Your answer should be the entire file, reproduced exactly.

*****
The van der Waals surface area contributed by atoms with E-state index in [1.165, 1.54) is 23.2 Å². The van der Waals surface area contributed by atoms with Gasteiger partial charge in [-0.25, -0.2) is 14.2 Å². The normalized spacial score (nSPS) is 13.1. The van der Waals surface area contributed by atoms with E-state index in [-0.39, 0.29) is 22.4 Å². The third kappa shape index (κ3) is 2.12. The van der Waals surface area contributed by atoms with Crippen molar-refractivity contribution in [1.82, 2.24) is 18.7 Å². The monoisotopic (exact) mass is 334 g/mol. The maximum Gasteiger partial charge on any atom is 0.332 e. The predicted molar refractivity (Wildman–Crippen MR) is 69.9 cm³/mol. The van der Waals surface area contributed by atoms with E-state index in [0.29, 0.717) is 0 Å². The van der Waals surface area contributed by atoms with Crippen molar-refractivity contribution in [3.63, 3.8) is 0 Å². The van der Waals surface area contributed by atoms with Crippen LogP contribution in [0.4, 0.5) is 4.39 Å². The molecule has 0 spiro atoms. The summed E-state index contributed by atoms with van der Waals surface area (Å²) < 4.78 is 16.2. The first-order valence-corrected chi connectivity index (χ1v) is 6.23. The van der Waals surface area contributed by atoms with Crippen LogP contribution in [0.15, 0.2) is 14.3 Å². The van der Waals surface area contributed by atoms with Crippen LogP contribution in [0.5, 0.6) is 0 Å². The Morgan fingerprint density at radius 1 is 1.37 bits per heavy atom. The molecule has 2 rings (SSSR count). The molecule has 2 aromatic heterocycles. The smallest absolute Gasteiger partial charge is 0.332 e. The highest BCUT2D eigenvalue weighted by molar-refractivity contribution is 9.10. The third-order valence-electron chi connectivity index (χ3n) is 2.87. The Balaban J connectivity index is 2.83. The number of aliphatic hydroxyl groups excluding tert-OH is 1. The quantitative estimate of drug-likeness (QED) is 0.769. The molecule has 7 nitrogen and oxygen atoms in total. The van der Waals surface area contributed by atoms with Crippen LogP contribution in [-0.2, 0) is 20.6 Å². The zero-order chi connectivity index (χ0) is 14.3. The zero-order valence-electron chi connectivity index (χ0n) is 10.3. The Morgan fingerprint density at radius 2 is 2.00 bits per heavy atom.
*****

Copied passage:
The van der Waals surface area contributed by atoms with E-state index in [1.165, 1.54) is 23.2 Å². The van der Waals surface area contributed by atoms with Gasteiger partial charge in [-0.25, -0.2) is 14.2 Å². The normalized spacial score (nSPS) is 13.1. The van der Waals surface area contributed by atoms with E-state index in [-0.39, 0.29) is 22.4 Å². The third kappa shape index (κ3) is 2.12. The van der Waals surface area contributed by atoms with Crippen molar-refractivity contribution in [1.82, 2.24) is 18.7 Å². The monoisotopic (exact) mass is 334 g/mol. The maximum Gasteiger partial charge on any atom is 0.332 e. The predicted molar refractivity (Wildman–Crippen MR) is 69.9 cm³/mol. The van der Waals surface area contributed by atoms with E-state index in [0.29, 0.717) is 0 Å². The van der Waals surface area contributed by atoms with Crippen molar-refractivity contribution in [3.63, 3.8) is 0 Å². The van der Waals surface area contributed by atoms with Crippen LogP contribution in [0.4, 0.5) is 4.39 Å². The molecule has 0 spiro atoms. The summed E-state index contributed by atoms with van der Waals surface area (Å²) < 4.78 is 16.2. The first-order valence-corrected chi connectivity index (χ1v) is 6.23. The van der Waals surface area contributed by atoms with Crippen LogP contribution in [0.15, 0.2) is 14.3 Å². The van der Waals surface area contributed by atoms with Crippen LogP contribution in [0.5, 0.6) is 0 Å². The Morgan fingerprint density at radius 1 is 1.37 bits per heavy atom. The molecule has 2 rings (SSSR count). The molecule has 2 aromatic heterocycles. The smallest absolute Gasteiger partial charge is 0.332 e. The highest BCUT2D eigenvalue weighted by molar-refractivity contribution is 9.10. The third-order valence-electron chi connectivity index (χ3n) is 2.87. The Balaban J connectivity index is 2.83. The number of aliphatic hydroxyl groups excluding tert-OH is 1. The quantitative estimate of drug-likeness (QED) is 0.769. The molecule has 7 nitrogen and oxygen atoms in total. The van der Waals surface area contributed by atoms with Crippen LogP contribution in [-0.2, 0) is 20.6 Å². The zero-order chi connectivity index (χ0) is 14.3. The zero-order valence-electron chi connectivity index (χ0n) is 10.3. The Morgan fingerprint density at radius 2 is 2.00 bits per heavy atom.